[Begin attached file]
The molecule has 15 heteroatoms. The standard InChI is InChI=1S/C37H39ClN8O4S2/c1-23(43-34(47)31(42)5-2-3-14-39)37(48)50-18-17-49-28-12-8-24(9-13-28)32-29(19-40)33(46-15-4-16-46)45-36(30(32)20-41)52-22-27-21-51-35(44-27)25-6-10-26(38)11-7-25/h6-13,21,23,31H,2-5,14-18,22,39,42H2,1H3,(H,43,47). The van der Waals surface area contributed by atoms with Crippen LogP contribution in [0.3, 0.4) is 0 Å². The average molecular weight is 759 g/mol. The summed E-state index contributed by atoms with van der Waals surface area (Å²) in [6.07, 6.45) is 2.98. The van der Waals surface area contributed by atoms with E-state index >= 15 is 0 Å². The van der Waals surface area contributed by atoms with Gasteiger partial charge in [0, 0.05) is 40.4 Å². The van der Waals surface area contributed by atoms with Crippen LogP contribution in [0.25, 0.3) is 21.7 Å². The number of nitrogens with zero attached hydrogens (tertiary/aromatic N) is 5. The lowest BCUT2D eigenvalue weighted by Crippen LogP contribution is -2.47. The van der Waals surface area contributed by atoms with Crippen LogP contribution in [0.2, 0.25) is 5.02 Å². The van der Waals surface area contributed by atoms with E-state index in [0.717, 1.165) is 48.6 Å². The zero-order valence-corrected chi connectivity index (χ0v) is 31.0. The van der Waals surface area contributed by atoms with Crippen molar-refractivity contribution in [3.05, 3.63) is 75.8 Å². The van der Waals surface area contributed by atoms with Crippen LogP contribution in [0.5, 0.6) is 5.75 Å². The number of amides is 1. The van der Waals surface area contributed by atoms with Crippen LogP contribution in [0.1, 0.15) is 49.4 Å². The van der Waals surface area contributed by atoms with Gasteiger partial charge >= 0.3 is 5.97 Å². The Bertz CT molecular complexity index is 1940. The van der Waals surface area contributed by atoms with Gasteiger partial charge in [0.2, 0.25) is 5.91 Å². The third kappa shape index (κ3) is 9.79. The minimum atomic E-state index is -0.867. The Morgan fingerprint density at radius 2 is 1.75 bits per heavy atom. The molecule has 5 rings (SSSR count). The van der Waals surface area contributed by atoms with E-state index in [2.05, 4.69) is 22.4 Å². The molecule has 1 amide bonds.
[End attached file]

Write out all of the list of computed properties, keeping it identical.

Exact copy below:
The molecule has 15 heteroatoms. The standard InChI is InChI=1S/C37H39ClN8O4S2/c1-23(43-34(47)31(42)5-2-3-14-39)37(48)50-18-17-49-28-12-8-24(9-13-28)32-29(19-40)33(46-15-4-16-46)45-36(30(32)20-41)52-22-27-21-51-35(44-27)25-6-10-26(38)11-7-25/h6-13,21,23,31H,2-5,14-18,22,39,42H2,1H3,(H,43,47). The van der Waals surface area contributed by atoms with Crippen LogP contribution in [0.3, 0.4) is 0 Å². The average molecular weight is 759 g/mol. The summed E-state index contributed by atoms with van der Waals surface area (Å²) in [6.07, 6.45) is 2.98. The van der Waals surface area contributed by atoms with E-state index >= 15 is 0 Å². The van der Waals surface area contributed by atoms with Gasteiger partial charge in [0, 0.05) is 40.4 Å². The van der Waals surface area contributed by atoms with Crippen LogP contribution in [0.25, 0.3) is 21.7 Å². The number of nitrogens with zero attached hydrogens (tertiary/aromatic N) is 5. The lowest BCUT2D eigenvalue weighted by Crippen LogP contribution is -2.47. The van der Waals surface area contributed by atoms with Crippen LogP contribution in [0.2, 0.25) is 5.02 Å². The van der Waals surface area contributed by atoms with E-state index in [0.717, 1.165) is 48.6 Å². The zero-order valence-corrected chi connectivity index (χ0v) is 31.0. The van der Waals surface area contributed by atoms with Crippen molar-refractivity contribution in [3.05, 3.63) is 75.8 Å². The van der Waals surface area contributed by atoms with Crippen LogP contribution in [0.5, 0.6) is 5.75 Å². The number of amides is 1. The van der Waals surface area contributed by atoms with Crippen LogP contribution in [0.1, 0.15) is 49.4 Å². The van der Waals surface area contributed by atoms with Gasteiger partial charge >= 0.3 is 5.97 Å². The Bertz CT molecular complexity index is 1940. The van der Waals surface area contributed by atoms with Gasteiger partial charge in [0.2, 0.25) is 5.91 Å². The third kappa shape index (κ3) is 9.79. The minimum atomic E-state index is -0.867. The Morgan fingerprint density at radius 2 is 1.75 bits per heavy atom. The molecule has 5 rings (SSSR count). The van der Waals surface area contributed by atoms with E-state index in [2.05, 4.69) is 22.4 Å². The molecule has 1 amide bonds.